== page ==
Demand for health savings accounts seems to be reviving after a long period of inertia that preceded the passage of health care reform.
HSA Bank in Sheboygan, Wis., and UMB Financial Corp. in Kansas City, Mo., both report that interest among employers is strong ahead of the 2011 enrollment period.
"The number of requests for proposals and requests for information are up a lot for January enrollments from Fortune 500 groups," said Kirk Hoewisch, the president of HSA Bank.
Dennis Triplett, chief executive of the company's UMB Healthcare Services unit, said he is "encouraged and cautiously optimistic" that HSA growth rates are set to improve.
"People now are truly making plans for the 2011 benefit enrollment period that will include more HSAs than in the past," Triplett said.
In the months before President Obama signed health care reform into law, in March, employers were putting off major health insurance decisions as they waited for the debate to play out.
The industry held its breath and contemplated the possibility that health savings accounts would effectively be done away with.
Now, while there are still unanswered questions about how the new law will impact HSAs, it appears the products, which are paired with high-deductible insurance, will survive.
"There is a consensus that HSAs will continue to exist," said Kunal Pandya, senior analyst for health insurance and payments at the research firm Aite Group LLC in Boston.
Some of the banks and health insurers that Pandya has spoken with expect an additional 3% to 5% increase in adoption of consumer-directed health care plans such as HSAs, he said.
Triplett said that 30% to 35% growth rates for UMB's HSA business over the coming years is "reasonable."
Despite the slowdown in HSA growth among new employers last year, there's evidence that the number of accounts grew nonetheless.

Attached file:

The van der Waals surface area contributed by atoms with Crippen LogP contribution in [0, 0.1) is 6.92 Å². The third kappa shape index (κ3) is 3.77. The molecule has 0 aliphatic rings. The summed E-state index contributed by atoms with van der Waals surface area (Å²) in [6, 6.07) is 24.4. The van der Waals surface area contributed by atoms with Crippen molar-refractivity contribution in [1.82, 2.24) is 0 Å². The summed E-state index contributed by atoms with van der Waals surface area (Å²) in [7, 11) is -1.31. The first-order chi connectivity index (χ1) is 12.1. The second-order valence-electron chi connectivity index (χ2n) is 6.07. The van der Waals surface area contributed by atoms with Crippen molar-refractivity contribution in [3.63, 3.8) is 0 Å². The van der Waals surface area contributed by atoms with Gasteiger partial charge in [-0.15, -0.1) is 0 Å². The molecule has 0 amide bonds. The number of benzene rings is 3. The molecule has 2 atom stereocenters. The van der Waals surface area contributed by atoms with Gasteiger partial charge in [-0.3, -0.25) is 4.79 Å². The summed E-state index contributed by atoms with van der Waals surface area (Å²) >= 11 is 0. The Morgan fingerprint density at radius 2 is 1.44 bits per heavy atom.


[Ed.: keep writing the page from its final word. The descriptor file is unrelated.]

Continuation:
Largely because of employee uptake, for example, HSA Bank's account total grew by 51,000 between June 2009 and May of this year.
And there is much more potential for growth among individual employees who are eligible for HSAs but who have not opened them, Hoewisch said.
Forty percent of "covered lives" have not opened HSAs, he said, citing the trade group America's Health Insurance Plans.
As of May 31, HSA Bank had 311,000 individual accounts and $905 million in HSA deposits, Hoewisch said.
In the months and years ahead, regulators will spell out rules for HSAs and other insurance. Certain restrictions are already in place because of the bill itself; they include rules on what can be bought with HSA funds.
And in 2013, the minimum threshold for being able to claim an itemized deduction for health care expenses will go from 7.5% of adjusted gross income to 10%.
One outcome of health care reform could be an increased emphasis on sales to individuals, not just groups, Pandya said.
It's presumed that many of the 32 million newly insured Americans would use the state-based health insurance exchanges that are to be established in 2014.
Many banks and other financial institutions are looking to strike partnerships with health insurers to promote consumer-directed health care products such as HSAs through the networks, Pandya said.
"Based on my conversations with those in the industry, financial institutions would take on more of a retail approach to selling, which they have not done in the past," he said.
The HSA industry may not be out of the woods yet, however.
Some observers say that as the new law is interpreted over the years health savings accounts "will eventually be regulated to death or made less relevant," Hoewisch said.
Most of the regulatory guidance will relate to insurance providers rather than banks, he added.
"We just provide the HSA account," Hoewisch said. "It's what the carriers do that matters."
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